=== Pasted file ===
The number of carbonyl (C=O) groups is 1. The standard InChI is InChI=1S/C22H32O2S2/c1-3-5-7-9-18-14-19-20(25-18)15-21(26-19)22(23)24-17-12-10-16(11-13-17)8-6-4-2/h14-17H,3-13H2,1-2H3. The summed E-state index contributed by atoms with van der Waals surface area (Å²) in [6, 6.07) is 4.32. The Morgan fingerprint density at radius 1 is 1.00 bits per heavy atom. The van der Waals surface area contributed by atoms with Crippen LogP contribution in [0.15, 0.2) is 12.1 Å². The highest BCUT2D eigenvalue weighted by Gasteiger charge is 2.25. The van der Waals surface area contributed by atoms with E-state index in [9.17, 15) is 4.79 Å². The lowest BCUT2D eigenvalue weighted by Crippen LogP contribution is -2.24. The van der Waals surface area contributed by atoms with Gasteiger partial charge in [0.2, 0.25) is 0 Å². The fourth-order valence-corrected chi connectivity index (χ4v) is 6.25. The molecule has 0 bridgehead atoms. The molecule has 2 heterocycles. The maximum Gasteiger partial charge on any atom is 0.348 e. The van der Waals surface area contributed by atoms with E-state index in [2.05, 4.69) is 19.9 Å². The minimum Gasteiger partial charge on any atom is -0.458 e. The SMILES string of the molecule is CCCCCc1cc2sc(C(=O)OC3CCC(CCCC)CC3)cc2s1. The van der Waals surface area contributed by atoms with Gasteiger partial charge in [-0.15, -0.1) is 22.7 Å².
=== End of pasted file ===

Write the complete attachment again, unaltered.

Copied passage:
The number of carbonyl (C=O) groups is 1. The standard InChI is InChI=1S/C22H32O2S2/c1-3-5-7-9-18-14-19-20(25-18)15-21(26-19)22(23)24-17-12-10-16(11-13-17)8-6-4-2/h14-17H,3-13H2,1-2H3. The summed E-state index contributed by atoms with van der Waals surface area (Å²) in [6, 6.07) is 4.32. The Morgan fingerprint density at radius 1 is 1.00 bits per heavy atom. The van der Waals surface area contributed by atoms with Crippen LogP contribution in [0.15, 0.2) is 12.1 Å². The highest BCUT2D eigenvalue weighted by Gasteiger charge is 2.25. The van der Waals surface area contributed by atoms with E-state index in [9.17, 15) is 4.79 Å². The lowest BCUT2D eigenvalue weighted by Crippen LogP contribution is -2.24. The van der Waals surface area contributed by atoms with Gasteiger partial charge in [0.2, 0.25) is 0 Å². The fourth-order valence-corrected chi connectivity index (χ4v) is 6.25. The molecule has 0 bridgehead atoms. The molecule has 2 heterocycles. The maximum Gasteiger partial charge on any atom is 0.348 e. The van der Waals surface area contributed by atoms with E-state index in [2.05, 4.69) is 19.9 Å². The minimum Gasteiger partial charge on any atom is -0.458 e. The SMILES string of the molecule is CCCCCc1cc2sc(C(=O)OC3CCC(CCCC)CC3)cc2s1. The van der Waals surface area contributed by atoms with Gasteiger partial charge in [-0.15, -0.1) is 22.7 Å².